Best Practices: CSS #2


Use a reset or normalize CSS file as your starting point.

This will give you a consistent base to work from, and will help avoid cross-browser differences.

Use semantic HTML5 markup.

This will make your code more readable and easier to maintain.

Don’t use inline styles.

Inline styles are hard to maintain and can lead to specificity issues. Instead, use CSS classes.

Use a CSS pre-processor.

Pre-processors will make your life easier by allowing you to use variables, mixins, and other fun features.

Keep your CSS selectors short and sweet.

The shorter the selector, the faster the browser can parse it.

Don’t use !important unless absolutely necessary.

If you find yourself using !important a lot, chances are your CSS is too specific. Try to use more generic selectors instead.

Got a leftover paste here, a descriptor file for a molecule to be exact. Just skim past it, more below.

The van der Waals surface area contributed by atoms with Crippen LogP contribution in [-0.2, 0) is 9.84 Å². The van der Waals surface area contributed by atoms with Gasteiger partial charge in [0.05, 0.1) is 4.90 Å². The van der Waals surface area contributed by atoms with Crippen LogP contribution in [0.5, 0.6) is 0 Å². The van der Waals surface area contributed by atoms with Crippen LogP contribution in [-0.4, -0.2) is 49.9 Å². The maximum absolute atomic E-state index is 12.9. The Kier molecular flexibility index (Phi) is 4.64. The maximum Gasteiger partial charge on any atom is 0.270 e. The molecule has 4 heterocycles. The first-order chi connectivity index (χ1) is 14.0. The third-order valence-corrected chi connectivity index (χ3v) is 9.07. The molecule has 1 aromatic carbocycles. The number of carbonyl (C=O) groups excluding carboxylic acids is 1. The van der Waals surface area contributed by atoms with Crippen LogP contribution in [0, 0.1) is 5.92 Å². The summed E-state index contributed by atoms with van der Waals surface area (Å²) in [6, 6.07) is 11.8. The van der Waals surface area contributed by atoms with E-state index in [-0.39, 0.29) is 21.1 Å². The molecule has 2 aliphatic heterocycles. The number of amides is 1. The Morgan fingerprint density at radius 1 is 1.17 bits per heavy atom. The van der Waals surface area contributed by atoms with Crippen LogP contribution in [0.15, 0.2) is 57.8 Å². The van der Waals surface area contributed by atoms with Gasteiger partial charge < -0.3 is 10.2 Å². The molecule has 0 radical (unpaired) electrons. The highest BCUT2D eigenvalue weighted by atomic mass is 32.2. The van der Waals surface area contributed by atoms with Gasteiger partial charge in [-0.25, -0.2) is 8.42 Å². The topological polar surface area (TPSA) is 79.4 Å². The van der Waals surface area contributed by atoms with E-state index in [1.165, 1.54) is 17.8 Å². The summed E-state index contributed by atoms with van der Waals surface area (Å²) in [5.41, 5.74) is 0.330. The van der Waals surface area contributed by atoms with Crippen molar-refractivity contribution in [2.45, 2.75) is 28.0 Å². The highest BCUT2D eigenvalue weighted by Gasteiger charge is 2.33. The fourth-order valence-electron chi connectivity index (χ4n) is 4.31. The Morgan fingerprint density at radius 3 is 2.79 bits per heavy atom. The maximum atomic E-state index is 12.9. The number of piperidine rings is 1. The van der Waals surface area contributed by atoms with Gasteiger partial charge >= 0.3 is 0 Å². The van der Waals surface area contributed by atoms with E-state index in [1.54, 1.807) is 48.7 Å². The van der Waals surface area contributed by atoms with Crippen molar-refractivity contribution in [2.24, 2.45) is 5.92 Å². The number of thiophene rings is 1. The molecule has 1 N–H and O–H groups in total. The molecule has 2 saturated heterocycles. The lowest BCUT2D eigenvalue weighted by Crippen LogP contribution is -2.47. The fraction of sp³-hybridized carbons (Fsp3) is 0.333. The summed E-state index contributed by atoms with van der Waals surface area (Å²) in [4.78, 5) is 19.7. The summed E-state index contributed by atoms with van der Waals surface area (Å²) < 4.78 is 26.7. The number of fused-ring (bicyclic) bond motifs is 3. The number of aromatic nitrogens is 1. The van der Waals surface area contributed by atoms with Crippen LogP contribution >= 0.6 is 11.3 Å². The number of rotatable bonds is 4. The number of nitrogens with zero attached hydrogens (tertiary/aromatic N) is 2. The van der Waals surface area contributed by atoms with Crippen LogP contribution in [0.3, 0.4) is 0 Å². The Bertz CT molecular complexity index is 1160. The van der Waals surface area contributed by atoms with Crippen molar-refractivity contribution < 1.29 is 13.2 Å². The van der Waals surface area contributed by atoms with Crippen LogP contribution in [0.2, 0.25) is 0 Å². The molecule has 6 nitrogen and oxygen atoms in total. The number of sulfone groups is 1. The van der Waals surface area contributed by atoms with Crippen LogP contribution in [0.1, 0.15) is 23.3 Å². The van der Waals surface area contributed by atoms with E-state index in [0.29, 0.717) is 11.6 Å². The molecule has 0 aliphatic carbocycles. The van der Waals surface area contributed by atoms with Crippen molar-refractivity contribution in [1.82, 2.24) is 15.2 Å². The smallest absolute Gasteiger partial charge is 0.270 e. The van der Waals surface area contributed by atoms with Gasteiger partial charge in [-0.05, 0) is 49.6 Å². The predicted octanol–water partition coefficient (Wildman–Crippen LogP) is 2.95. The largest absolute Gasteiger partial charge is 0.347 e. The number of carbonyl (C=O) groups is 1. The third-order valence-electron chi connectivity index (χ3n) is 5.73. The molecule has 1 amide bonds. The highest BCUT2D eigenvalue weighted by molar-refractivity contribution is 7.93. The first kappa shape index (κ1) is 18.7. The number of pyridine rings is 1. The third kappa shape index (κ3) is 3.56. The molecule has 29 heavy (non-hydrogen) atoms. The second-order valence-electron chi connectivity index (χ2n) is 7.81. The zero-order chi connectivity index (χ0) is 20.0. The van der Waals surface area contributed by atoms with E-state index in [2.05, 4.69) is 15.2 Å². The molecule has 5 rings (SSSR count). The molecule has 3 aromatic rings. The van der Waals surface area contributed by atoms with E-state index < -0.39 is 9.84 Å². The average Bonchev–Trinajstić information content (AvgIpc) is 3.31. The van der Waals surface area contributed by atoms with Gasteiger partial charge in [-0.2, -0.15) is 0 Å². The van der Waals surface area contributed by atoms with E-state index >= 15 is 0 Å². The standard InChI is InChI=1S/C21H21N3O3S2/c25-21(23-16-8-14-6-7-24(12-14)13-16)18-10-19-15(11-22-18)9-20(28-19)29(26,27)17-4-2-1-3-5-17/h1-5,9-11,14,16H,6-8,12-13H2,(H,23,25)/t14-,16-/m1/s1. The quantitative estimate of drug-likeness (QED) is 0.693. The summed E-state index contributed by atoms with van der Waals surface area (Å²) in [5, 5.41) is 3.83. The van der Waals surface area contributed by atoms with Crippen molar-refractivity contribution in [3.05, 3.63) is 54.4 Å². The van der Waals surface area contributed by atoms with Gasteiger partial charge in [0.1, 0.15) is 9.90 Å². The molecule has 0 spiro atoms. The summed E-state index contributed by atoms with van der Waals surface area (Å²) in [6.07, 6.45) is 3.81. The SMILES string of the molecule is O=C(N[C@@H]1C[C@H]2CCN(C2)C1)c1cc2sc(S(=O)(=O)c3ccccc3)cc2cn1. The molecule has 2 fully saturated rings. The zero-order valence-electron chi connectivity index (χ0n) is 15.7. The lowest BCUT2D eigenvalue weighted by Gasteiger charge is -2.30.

Organize your CSS rules logically.

Group related rules together so they are easy to find and maintain.

Use comments liberally.

Comments will help you and others understand your code better.

Minify your CSS before deploying it to production.

Minification will reduce the file size, which can help improve loading times.

Use a CSS linter.

Linters will help you catch errors and enforce coding standards. They can be a valuable tool in your workflow.

By following these best practices, you’ll end up with cleaner, more maintainable CSS code. Your team will thank you for it!

    Leave a Reply

    Your email address will not be published. Required fields are marked *